One of the very best things about Japanese boxing is the Champions Carnival which sees the domestic champions defending their titles against the top domestic challengers. This often leads to some brilliant match ups across the division which can help set the tone for the division for the following year. Sometimes we see the winner of the bout move on to a higher level, for example an OPBF or world title fight, whilst other times we see the winner taking the year to establish their position and develop experience before moving on.
One of the brilliant match ups that has been set for 2015 will see former world title challenger Satoshi Hosono (26-2-1, 20) defending his Japanese national title against former foe Rikiya Fukuhara (30-7-1, 22), himself a former Japanese Super Bantamweight champion, on March 5th. The men will be meeting for the second time though this time there will be a title, and potential world title fight on the line.
Hosono, who won the first meeting, will obviously be risking his national title though will also be risking world rankings with all 4 title bodies, including a #2 ranking with the WBA and a #9 ranking with the IBF. He will however enter as the clear favourite and will be expected to record the 2nd defence of the Japanese title that he re-won last year, when he stopped Yuki Ogata in the 10th round.
For those who recognise Hosono's name he has competed at the world level in the past, in fact all 3 of his career set backs have been at the tier of the sport. The first of those came more than 5 years ago when he narrowly lost a brilliant bout with Poonsawat Kratingdaenggym for the WBA Super Bantamweight title, that bout seemed to be very competitive though Poonsawat's brilliant stamina and experience helped him to record the win. In his second world title bout, in late 2011, Hosono was clearly beaten by elongated Panamanian fighter Celestino Caballero, in a fight for the WBA Featherweight title. More recently we saw Hosono fight to a 3rd round technical draw with WBA Featherweight super champion Chris John, in what would be John's final successful defence of the title.
Internationally Fukuhara is a relative nobody. That's not to be harsh to him but very few fans outside of Asia, and particularly Japan, will recognise his name. Despite that he is a former Japanese champion at 122lbs and holds notable wins over Shoji Kimura, Masaaki Serie and Yuji Gomez. Most telling however is the fact he is popular, exciting and comes to fight with the knockout often being his aim. Sadly it's not always worked for him, as seen in numerous losses including an upset loss to then little Allan Tanada of the Philippines.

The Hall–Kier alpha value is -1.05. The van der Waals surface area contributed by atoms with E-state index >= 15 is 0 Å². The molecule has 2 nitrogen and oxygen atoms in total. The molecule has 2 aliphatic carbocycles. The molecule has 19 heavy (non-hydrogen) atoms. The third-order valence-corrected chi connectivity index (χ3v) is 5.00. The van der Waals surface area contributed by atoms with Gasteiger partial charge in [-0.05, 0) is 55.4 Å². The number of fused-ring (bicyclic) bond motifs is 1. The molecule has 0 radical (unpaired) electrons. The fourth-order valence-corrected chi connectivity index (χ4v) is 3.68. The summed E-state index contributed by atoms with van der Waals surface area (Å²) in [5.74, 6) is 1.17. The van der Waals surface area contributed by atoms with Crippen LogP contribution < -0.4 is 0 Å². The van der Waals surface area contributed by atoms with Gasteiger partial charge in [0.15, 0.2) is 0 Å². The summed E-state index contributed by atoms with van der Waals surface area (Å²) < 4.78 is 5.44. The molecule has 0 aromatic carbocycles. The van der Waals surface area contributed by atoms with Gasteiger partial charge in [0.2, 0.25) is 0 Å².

Dubbed the “Bazooka” Hosono is a very heavy handed and tough fighter. He can, at times, be out boxed especially early in a fight, however he is tough, has solid stamina and is always dangerous. What makes him dangerous isn't just his power but is also his style which is built around pressure with slow but intelligent footwork, a tight defense and the knowledge that he can take a very solid punch if he needs to. When looking for flaws with Hosono we get the usual flaws we see with pressure fighters. He is relatively slow on his feet, his hands aren't the quickest and when he's come up against quick boxers or movers he can be made to look predictable and 1-dimensional as he follows his foe.
When we watch Fukuhara we see a man who can box and move and is a naturally explosive puncher. We won't pretend he's an elusive type of fighter but he can use his feet and box on the back foot, which he did early on against Hosono in their first meeting back 2012. Typically however he's struggled with fighters who have managed to take his power and fight back, as shown in his 5 stoppage losses. Another issue with Fukuhara is his defense which can get very sluggish under pressure and makes him seem like a bully who can't take it when the fight is turned on him.
Knowing what we know about both men we have to go with a repeat of their first bout. That saw Fukuhara winning the first few rounds as he used his feet to get in and out of range. As the fight progresses we'll see Hosono getting his shots off as the fight gradually becomes a slugfest with Fukuhara eventually getting ground down. This time however we'd be shocked to see Fukuhara lasting into round 7, as he did last time. Instead we suspect Hosono breaks him down inside 5 or 6 rounds to retain his title. Sadly at 36 we suspect a loss for Fukuhara will be his swansong in the sport before a retirement
(Image courtesy of boxmob.jp)